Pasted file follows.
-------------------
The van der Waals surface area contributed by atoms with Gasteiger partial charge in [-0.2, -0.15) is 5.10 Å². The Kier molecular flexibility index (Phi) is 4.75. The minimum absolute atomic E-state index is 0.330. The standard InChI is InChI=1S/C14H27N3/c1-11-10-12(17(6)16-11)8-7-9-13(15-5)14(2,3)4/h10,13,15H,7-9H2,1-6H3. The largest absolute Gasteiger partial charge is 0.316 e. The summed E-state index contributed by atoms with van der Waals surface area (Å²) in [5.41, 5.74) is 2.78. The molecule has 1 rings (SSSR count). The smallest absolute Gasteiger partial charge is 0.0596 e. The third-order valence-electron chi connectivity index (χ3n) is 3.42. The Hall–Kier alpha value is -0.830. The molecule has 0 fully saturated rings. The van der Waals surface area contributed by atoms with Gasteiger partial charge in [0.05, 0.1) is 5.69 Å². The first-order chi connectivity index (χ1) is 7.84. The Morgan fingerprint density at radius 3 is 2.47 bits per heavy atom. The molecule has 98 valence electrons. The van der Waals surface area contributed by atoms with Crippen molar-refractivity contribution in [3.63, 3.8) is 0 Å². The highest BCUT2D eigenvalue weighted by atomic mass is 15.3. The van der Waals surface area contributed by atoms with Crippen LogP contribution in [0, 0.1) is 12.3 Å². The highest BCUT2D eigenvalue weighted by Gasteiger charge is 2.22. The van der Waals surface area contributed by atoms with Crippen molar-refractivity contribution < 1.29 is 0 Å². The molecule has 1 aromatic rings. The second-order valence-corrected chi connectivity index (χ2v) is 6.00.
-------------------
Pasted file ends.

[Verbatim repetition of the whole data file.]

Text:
The van der Waals surface area contributed by atoms with Gasteiger partial charge in [-0.2, -0.15) is 5.10 Å². The Kier molecular flexibility index (Phi) is 4.75. The minimum absolute atomic E-state index is 0.330. The standard InChI is InChI=1S/C14H27N3/c1-11-10-12(17(6)16-11)8-7-9-13(15-5)14(2,3)4/h10,13,15H,7-9H2,1-6H3. The largest absolute Gasteiger partial charge is 0.316 e. The summed E-state index contributed by atoms with van der Waals surface area (Å²) in [5.41, 5.74) is 2.78. The molecule has 1 rings (SSSR count). The smallest absolute Gasteiger partial charge is 0.0596 e. The third-order valence-electron chi connectivity index (χ3n) is 3.42. The Hall–Kier alpha value is -0.830. The molecule has 0 fully saturated rings. The van der Waals surface area contributed by atoms with Gasteiger partial charge in [0.05, 0.1) is 5.69 Å². The first-order chi connectivity index (χ1) is 7.84. The Morgan fingerprint density at radius 3 is 2.47 bits per heavy atom. The molecule has 98 valence electrons. The van der Waals surface area contributed by atoms with Crippen molar-refractivity contribution in [3.63, 3.8) is 0 Å². The highest BCUT2D eigenvalue weighted by atomic mass is 15.3. The van der Waals surface area contributed by atoms with Crippen LogP contribution in [0, 0.1) is 12.3 Å². The highest BCUT2D eigenvalue weighted by Gasteiger charge is 2.22. The van der Waals surface area contributed by atoms with Crippen molar-refractivity contribution < 1.29 is 0 Å². The molecule has 1 aromatic rings. The second-order valence-corrected chi connectivity index (χ2v) is 6.00.